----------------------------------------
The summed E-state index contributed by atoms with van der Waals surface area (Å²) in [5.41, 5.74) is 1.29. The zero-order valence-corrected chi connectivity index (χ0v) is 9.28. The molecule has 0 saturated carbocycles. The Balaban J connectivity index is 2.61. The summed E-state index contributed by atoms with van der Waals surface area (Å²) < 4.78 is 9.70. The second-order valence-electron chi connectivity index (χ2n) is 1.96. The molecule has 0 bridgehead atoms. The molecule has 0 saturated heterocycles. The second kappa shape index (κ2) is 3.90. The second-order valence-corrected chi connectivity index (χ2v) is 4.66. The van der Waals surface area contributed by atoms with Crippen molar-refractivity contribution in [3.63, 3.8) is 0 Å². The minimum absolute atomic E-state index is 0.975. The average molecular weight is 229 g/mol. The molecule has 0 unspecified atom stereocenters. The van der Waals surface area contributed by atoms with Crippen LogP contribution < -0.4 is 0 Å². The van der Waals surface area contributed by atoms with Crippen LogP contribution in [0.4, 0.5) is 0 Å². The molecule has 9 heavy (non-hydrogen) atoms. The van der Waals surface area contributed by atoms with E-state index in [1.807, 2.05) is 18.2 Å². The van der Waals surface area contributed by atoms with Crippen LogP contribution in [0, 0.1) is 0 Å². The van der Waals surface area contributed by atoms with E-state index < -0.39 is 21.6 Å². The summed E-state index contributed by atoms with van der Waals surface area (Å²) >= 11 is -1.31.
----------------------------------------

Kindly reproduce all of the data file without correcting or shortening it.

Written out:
The summed E-state index contributed by atoms with van der Waals surface area (Å²) in [5.41, 5.74) is 1.29. The zero-order valence-corrected chi connectivity index (χ0v) is 9.28. The molecule has 0 saturated carbocycles. The Balaban J connectivity index is 2.61. The summed E-state index contributed by atoms with van der Waals surface area (Å²) < 4.78 is 9.70. The second-order valence-electron chi connectivity index (χ2n) is 1.96. The molecule has 0 bridgehead atoms. The molecule has 0 saturated heterocycles. The second kappa shape index (κ2) is 3.90. The second-order valence-corrected chi connectivity index (χ2v) is 4.66. The van der Waals surface area contributed by atoms with Crippen molar-refractivity contribution in [3.63, 3.8) is 0 Å². The minimum absolute atomic E-state index is 0.975. The average molecular weight is 229 g/mol. The molecule has 0 unspecified atom stereocenters. The van der Waals surface area contributed by atoms with Crippen LogP contribution < -0.4 is 0 Å². The van der Waals surface area contributed by atoms with Crippen LogP contribution in [0.4, 0.5) is 0 Å². The molecule has 9 heavy (non-hydrogen) atoms. The van der Waals surface area contributed by atoms with E-state index in [1.807, 2.05) is 18.2 Å². The van der Waals surface area contributed by atoms with Crippen LogP contribution in [0, 0.1) is 0 Å². The van der Waals surface area contributed by atoms with E-state index < -0.39 is 21.6 Å². The summed E-state index contributed by atoms with van der Waals surface area (Å²) >= 11 is -1.31.